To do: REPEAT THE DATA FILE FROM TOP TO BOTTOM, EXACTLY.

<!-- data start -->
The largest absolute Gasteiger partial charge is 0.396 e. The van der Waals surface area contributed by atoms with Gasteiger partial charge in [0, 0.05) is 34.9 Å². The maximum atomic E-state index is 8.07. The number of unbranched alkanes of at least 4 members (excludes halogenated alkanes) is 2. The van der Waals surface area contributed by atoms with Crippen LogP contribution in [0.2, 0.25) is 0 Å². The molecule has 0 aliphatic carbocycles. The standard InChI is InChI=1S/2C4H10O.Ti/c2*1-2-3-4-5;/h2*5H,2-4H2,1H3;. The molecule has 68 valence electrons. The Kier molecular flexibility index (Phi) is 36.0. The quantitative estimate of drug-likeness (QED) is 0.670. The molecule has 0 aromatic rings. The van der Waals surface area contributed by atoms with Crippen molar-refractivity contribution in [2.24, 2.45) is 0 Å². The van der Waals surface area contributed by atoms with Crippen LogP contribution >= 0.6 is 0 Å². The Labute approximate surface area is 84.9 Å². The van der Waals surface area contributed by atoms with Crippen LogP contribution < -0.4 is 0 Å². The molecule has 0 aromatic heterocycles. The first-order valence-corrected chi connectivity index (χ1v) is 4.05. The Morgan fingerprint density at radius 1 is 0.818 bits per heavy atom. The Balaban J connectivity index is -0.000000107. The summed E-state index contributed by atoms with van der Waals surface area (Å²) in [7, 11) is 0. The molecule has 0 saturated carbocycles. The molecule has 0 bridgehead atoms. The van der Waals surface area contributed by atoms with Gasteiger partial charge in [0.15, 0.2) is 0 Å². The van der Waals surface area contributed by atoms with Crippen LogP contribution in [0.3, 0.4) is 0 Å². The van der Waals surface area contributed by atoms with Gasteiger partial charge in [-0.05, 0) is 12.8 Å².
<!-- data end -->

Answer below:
The largest absolute Gasteiger partial charge is 0.396 e. The van der Waals surface area contributed by atoms with Gasteiger partial charge in [0, 0.05) is 34.9 Å². The maximum atomic E-state index is 8.07. The number of unbranched alkanes of at least 4 members (excludes halogenated alkanes) is 2. The van der Waals surface area contributed by atoms with Crippen LogP contribution in [0.2, 0.25) is 0 Å². The molecule has 0 aliphatic carbocycles. The standard InChI is InChI=1S/2C4H10O.Ti/c2*1-2-3-4-5;/h2*5H,2-4H2,1H3;. The molecule has 68 valence electrons. The Kier molecular flexibility index (Phi) is 36.0. The quantitative estimate of drug-likeness (QED) is 0.670. The molecule has 0 aromatic rings. The van der Waals surface area contributed by atoms with Crippen molar-refractivity contribution in [2.24, 2.45) is 0 Å². The van der Waals surface area contributed by atoms with Crippen LogP contribution >= 0.6 is 0 Å². The Labute approximate surface area is 84.9 Å². The van der Waals surface area contributed by atoms with Crippen LogP contribution < -0.4 is 0 Å². The molecule has 0 aromatic heterocycles. The first-order valence-corrected chi connectivity index (χ1v) is 4.05. The Morgan fingerprint density at radius 1 is 0.818 bits per heavy atom. The Balaban J connectivity index is -0.000000107. The summed E-state index contributed by atoms with van der Waals surface area (Å²) in [7, 11) is 0. The molecule has 0 saturated carbocycles. The molecule has 0 bridgehead atoms. The van der Waals surface area contributed by atoms with Gasteiger partial charge in [0.15, 0.2) is 0 Å². The van der Waals surface area contributed by atoms with Crippen LogP contribution in [0.3, 0.4) is 0 Å². The van der Waals surface area contributed by atoms with Gasteiger partial charge in [-0.05, 0) is 12.8 Å².